Pollington Visitor Moorings to Nearish the Site of No 4 Swing Bridge
Firstly I got something wrong yesterday. The occasion where Oleanna’s engine decided to empty water all over the bilges was actually when we were moored at Eynsham and Mick noticed the large amount of water where it shouldn’t be before the alarm went off. We’ve just had a discussion as whether it matters that I got it wrong, who would notice? Well possibly Paul as on that occasion it was the thermostat. But more importantly when we look back to the blog in years to come to clarify our fading memories things should be correct.
As soon as breakfast was done we rolled back the covers and pushed off, time to find better internet! With temperatures set to be high today we’d thought of seeking some shade. But on such wide waterways any trees tend to be set back from the waters edge, reducing their shade factor. Mick identified a possible location so we went to have a look.
The trees were tall enough to cast shade on the water but their location was not really one we’d want to be for too long. Between Crowcroft Bridge and Balne Croft Swing Bridge (which is no more) proved to be a touch too close to the Bridge cottage where the St Bernard woofer never runs out of puff! So we decided to aim for some solar power rather than shade and hopefully not too close to the shooting range.
About a quarter of a mile further on, on the north bank a stretch of bank looked quite appealing, we’d have to use spikes to moor as there was no beam to tie to. We pulled in almost halfway between the barking St Bernard and the shooting range, little footfall and plenty of friendly cover to keep Tilly amused for the rest of the day.
Time for jobs. The primer on the stern had dried fine overnight, so this now got a coat of primer filler and everyone was told to avoid the white bits on the stern. Luckily Tilly was too occupied elsewhere so it had more or less dried before she forgot!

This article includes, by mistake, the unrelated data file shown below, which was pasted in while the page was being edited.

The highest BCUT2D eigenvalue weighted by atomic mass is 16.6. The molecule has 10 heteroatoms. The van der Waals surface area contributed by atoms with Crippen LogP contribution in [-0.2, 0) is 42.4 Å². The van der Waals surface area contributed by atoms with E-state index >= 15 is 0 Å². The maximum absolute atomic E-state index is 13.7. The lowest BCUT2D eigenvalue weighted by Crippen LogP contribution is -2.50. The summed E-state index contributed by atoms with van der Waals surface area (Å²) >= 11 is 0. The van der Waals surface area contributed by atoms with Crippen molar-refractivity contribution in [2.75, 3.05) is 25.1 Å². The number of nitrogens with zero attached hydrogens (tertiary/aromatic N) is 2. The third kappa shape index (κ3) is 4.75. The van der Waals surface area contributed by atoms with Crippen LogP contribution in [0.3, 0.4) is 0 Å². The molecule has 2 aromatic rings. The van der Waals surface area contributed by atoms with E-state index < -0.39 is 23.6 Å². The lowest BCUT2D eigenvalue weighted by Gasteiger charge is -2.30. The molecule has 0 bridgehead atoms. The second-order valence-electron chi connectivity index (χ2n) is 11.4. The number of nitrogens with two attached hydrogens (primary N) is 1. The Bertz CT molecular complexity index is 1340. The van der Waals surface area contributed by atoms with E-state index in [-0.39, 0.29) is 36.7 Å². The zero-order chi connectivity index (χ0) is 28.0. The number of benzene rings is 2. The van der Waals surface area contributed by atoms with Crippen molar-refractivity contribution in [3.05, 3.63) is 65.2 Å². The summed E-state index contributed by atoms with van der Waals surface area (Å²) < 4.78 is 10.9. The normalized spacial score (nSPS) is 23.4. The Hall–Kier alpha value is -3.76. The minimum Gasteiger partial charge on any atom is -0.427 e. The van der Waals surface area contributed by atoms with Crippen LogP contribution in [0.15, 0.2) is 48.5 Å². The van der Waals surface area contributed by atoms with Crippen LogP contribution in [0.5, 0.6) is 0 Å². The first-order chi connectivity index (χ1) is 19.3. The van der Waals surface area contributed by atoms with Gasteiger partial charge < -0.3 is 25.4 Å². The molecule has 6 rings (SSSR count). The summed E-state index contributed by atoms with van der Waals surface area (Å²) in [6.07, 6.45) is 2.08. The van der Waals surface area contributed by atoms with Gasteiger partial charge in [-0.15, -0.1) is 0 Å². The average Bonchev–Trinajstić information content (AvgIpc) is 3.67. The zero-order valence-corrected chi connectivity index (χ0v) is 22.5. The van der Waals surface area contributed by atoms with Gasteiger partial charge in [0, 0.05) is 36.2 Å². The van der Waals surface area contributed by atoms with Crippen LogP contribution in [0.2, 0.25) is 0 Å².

The front poppers on the cratch cover were undone and the whole cover pulled back away from the cratch board. I think it was a couple of years ago when I gave the frame a fresh coat of woodskin and recently I’d noticed it getting a touch thin. Time for a freshen up.
If I was doing the cratch board I may as well give the stern locker lids a coat and the shelf above the morse control. Areas were masked off, washed down and then sanded. Another rinse down and they were left to dry whilst we had lunch.
A coat of woodskin was applied to everything in the afternoon, the masking tape removed. The stern was by now very dry so this got a sanding back. The filler hadn’t quite brought everything up to a smooth level so another coat was applied.
Mick took the bowthruster locker lid up so that he could check on the batteries that sit below. The endoscope came out to help check the levels in the cells and all was fine. The bow deck got a clean out, the rope and chain from the anchor stowed and the pins put back to keep the anchor held tight to the front bulk head. This did mean that Mick got to see the state of the rust on the underside of the locker lid. This is already a job on my to do list, but as it and the bow locker lids are sort of inside (under the cratch cover) they can wait for another opportune time, proper outside outside jobs first.
Still rather warm in the evening we sat for as long as we dared with the doors and windows open. But sadly the hand held hoover had to come out and we sat swatting at midges hopefully before they bit us!
0 locks, 1.09 miles, 1 wind, 0 trees of any use, 1 very sunny spot, 2 coats primer filler, 1st coat woodskin, 1 cratch board, 2 locker lids, 7 hours shore leave, 5, 100% internet, 1 shade seeking cat, 1 vat of chilli, 1 boat full of midges again, 2 bowls chilled medication.